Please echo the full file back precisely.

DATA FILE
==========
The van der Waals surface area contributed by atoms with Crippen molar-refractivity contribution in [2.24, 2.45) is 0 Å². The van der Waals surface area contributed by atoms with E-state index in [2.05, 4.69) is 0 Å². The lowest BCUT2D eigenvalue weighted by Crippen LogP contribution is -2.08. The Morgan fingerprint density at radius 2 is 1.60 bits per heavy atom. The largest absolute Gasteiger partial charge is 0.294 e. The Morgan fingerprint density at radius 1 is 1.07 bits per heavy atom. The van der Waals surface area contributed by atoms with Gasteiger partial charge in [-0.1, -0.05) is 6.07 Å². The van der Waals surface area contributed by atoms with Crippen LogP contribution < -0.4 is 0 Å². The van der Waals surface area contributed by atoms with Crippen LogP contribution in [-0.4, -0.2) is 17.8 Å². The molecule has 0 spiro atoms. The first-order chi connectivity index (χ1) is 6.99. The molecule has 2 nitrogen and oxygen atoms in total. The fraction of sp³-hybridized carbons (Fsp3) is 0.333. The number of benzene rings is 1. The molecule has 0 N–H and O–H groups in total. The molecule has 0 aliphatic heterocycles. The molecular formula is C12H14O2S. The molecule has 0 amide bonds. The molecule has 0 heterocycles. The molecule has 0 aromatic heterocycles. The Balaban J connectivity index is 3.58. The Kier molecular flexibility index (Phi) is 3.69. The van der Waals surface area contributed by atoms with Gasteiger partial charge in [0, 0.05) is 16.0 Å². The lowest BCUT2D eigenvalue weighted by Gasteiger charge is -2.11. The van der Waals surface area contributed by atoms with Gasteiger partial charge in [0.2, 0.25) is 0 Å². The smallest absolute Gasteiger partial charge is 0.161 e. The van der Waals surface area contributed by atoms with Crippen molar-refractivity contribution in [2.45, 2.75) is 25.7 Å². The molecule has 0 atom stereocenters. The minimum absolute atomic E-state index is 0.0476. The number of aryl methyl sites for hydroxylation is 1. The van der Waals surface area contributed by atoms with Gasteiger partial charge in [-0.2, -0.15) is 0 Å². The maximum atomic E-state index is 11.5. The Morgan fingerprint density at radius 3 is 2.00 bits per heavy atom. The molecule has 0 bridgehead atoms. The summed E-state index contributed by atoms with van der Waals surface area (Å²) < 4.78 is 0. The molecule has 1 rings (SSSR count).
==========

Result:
The van der Waals surface area contributed by atoms with Crippen molar-refractivity contribution in [2.24, 2.45) is 0 Å². The van der Waals surface area contributed by atoms with E-state index in [2.05, 4.69) is 0 Å². The lowest BCUT2D eigenvalue weighted by Crippen LogP contribution is -2.08. The Morgan fingerprint density at radius 2 is 1.60 bits per heavy atom. The largest absolute Gasteiger partial charge is 0.294 e. The Morgan fingerprint density at radius 1 is 1.07 bits per heavy atom. The van der Waals surface area contributed by atoms with Gasteiger partial charge in [-0.1, -0.05) is 6.07 Å². The van der Waals surface area contributed by atoms with Crippen LogP contribution < -0.4 is 0 Å². The van der Waals surface area contributed by atoms with Crippen LogP contribution in [-0.4, -0.2) is 17.8 Å². The molecule has 0 spiro atoms. The first-order chi connectivity index (χ1) is 6.99. The molecule has 2 nitrogen and oxygen atoms in total. The fraction of sp³-hybridized carbons (Fsp3) is 0.333. The number of benzene rings is 1. The molecule has 0 N–H and O–H groups in total. The molecule has 0 aliphatic heterocycles. The molecular formula is C12H14O2S. The molecule has 0 amide bonds. The molecule has 0 heterocycles. The molecule has 0 aromatic heterocycles. The Balaban J connectivity index is 3.58. The Kier molecular flexibility index (Phi) is 3.69. The van der Waals surface area contributed by atoms with Gasteiger partial charge in [0, 0.05) is 16.0 Å². The lowest BCUT2D eigenvalue weighted by Gasteiger charge is -2.11. The van der Waals surface area contributed by atoms with Gasteiger partial charge in [0.2, 0.25) is 0 Å². The smallest absolute Gasteiger partial charge is 0.161 e. The van der Waals surface area contributed by atoms with Crippen molar-refractivity contribution in [2.45, 2.75) is 25.7 Å². The molecule has 0 atom stereocenters. The minimum absolute atomic E-state index is 0.0476. The number of aryl methyl sites for hydroxylation is 1. The van der Waals surface area contributed by atoms with Gasteiger partial charge in [-0.2, -0.15) is 0 Å². The maximum atomic E-state index is 11.5. The Morgan fingerprint density at radius 3 is 2.00 bits per heavy atom. The molecule has 0 bridgehead atoms. The summed E-state index contributed by atoms with van der Waals surface area (Å²) < 4.78 is 0. The molecule has 1 rings (SSSR count).